A scene never to be repeated again: a sky filled with black stealth fighter jets

25 Nighthawks fill the sky over Holloman on Oct. 27, 2006 (Image credit: Denny Lombard via Lockheed Martin).

On Oct. 27, 2006, twenty-five Lockheed F-117A stealth jets flew over Heritage Park at Holloman Air Force Base during the Silver Stealth event for the F-117’s 25th anniversary.

59 production  “Nighthawk” aircraft (one of those was lost to the Serbian Air Defense during “Operation Allied Force“) served with the U.S. Air Force until the type was retired in 2008: about half of them can be seen flying together in the image taken by Denny Lombard and released by LM’s Code One magazine.

For another impressive air-to-air image of the 25 stealth jets taken during the same event, have a look here.

By the way, isn’t that ironic that 25 aircraft filling the sky would still not appear on radar (at least, unless they were using transponder or Luneburg lenses)?

About David Cenciotti
David Cenciotti is a journalist based in Rome, Italy. He is the Founder and Editor of “The Aviationist”, one of the world’s most famous and read military aviation blogs. Since 1996, he has written for major worldwide magazines, including Air Forces Monthly, Combat Aircraft, and many others, covering aviation, defense, war, industry, intelligence, crime and cyberwar. He has reported from the U.S., Europe, Australia and Syria, and flown several combat planes with different air forces. He is a former 2nd Lt. of the Italian Air Force, a private pilot and a graduate in Computer Engineering. He has written five books and contributed to many more ones.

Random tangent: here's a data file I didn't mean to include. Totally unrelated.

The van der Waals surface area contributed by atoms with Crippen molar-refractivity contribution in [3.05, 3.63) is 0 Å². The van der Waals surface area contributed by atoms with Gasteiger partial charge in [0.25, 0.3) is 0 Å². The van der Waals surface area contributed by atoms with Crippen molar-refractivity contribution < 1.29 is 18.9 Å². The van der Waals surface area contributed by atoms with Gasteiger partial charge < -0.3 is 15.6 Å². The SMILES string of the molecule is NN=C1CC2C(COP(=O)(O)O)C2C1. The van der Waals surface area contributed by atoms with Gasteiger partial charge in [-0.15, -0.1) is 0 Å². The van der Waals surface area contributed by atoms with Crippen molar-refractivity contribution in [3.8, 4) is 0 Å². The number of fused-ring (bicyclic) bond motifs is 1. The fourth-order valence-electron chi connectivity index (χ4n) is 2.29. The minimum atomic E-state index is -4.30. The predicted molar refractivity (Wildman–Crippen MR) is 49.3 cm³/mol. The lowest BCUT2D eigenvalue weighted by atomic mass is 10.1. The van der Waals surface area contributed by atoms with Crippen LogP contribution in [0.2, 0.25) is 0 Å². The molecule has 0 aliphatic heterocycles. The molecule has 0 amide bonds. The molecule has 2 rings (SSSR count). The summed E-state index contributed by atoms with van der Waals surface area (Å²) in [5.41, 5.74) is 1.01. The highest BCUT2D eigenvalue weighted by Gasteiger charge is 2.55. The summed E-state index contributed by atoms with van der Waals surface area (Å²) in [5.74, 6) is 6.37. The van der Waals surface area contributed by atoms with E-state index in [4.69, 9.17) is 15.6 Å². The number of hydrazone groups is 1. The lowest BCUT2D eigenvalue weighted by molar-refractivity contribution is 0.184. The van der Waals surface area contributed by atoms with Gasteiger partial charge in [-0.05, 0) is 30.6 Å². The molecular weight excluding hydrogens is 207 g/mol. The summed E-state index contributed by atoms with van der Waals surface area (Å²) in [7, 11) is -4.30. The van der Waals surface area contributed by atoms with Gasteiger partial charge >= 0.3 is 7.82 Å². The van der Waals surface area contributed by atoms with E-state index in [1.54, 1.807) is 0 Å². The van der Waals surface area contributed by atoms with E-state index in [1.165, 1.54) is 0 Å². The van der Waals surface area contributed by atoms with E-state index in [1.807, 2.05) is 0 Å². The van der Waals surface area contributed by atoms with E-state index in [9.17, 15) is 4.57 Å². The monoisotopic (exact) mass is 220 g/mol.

1. “By the way, isn’t that ironic that 25 aircraft filling the sky would still not appear on radar?”

    Why is that ironic? They’re stealth aircraft, so nobody is expecting them to show up on radar.

  2. Isn’t it ironic that the one that got shot down was splashed by Serbian Vietnam era radar?

    • You’re a fool, the fact that it was an old VHF band radar actually HELPED them to detect the F-117A.

      Over 20 years of real world operations including flying through the heart of Iraqi air defenses in Gulf War 1, and you pat yourself on the back because a single big-bad American F-117A was shot down in an operation where the same flight paths were often reused (bad idea) and when EW or SEAD support wasn’t on station for that mission.

  3. You can see why the name is “Nighthawk”. It’s a very visible plane in sunlight. You can only fly this in the night. And when it is not raining. Rain or any other water destroys the anti-radar coating.

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